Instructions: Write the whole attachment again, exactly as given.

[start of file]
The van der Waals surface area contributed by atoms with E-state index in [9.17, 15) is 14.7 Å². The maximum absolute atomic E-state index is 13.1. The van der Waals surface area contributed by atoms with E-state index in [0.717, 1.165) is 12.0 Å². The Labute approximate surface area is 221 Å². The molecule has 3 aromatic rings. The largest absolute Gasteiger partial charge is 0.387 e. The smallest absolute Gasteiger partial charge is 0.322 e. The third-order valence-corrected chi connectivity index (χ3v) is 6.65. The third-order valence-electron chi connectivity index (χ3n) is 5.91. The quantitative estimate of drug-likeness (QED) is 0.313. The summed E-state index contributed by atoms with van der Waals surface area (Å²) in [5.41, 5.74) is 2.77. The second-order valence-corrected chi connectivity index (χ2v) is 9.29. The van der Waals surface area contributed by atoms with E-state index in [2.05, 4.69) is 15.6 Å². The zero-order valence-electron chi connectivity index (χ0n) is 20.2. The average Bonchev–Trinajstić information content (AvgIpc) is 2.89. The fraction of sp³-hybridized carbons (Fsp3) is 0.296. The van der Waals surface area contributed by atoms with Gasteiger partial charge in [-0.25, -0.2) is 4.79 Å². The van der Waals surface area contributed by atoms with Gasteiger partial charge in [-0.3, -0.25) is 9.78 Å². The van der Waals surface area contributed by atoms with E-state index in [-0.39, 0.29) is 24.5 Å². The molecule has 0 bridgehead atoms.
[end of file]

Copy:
The van der Waals surface area contributed by atoms with E-state index in [9.17, 15) is 14.7 Å². The maximum absolute atomic E-state index is 13.1. The van der Waals surface area contributed by atoms with E-state index in [0.717, 1.165) is 12.0 Å². The Labute approximate surface area is 221 Å². The molecule has 3 aromatic rings. The largest absolute Gasteiger partial charge is 0.387 e. The smallest absolute Gasteiger partial charge is 0.322 e. The third-order valence-corrected chi connectivity index (χ3v) is 6.65. The third-order valence-electron chi connectivity index (χ3n) is 5.91. The quantitative estimate of drug-likeness (QED) is 0.313. The summed E-state index contributed by atoms with van der Waals surface area (Å²) in [5.41, 5.74) is 2.77. The second-order valence-corrected chi connectivity index (χ2v) is 9.29. The van der Waals surface area contributed by atoms with E-state index in [2.05, 4.69) is 15.6 Å². The zero-order valence-electron chi connectivity index (χ0n) is 20.2. The average Bonchev–Trinajstić information content (AvgIpc) is 2.89. The fraction of sp³-hybridized carbons (Fsp3) is 0.296. The van der Waals surface area contributed by atoms with Gasteiger partial charge in [-0.25, -0.2) is 4.79 Å². The van der Waals surface area contributed by atoms with Gasteiger partial charge in [-0.3, -0.25) is 9.78 Å². The van der Waals surface area contributed by atoms with E-state index in [-0.39, 0.29) is 24.5 Å². The molecule has 0 bridgehead atoms.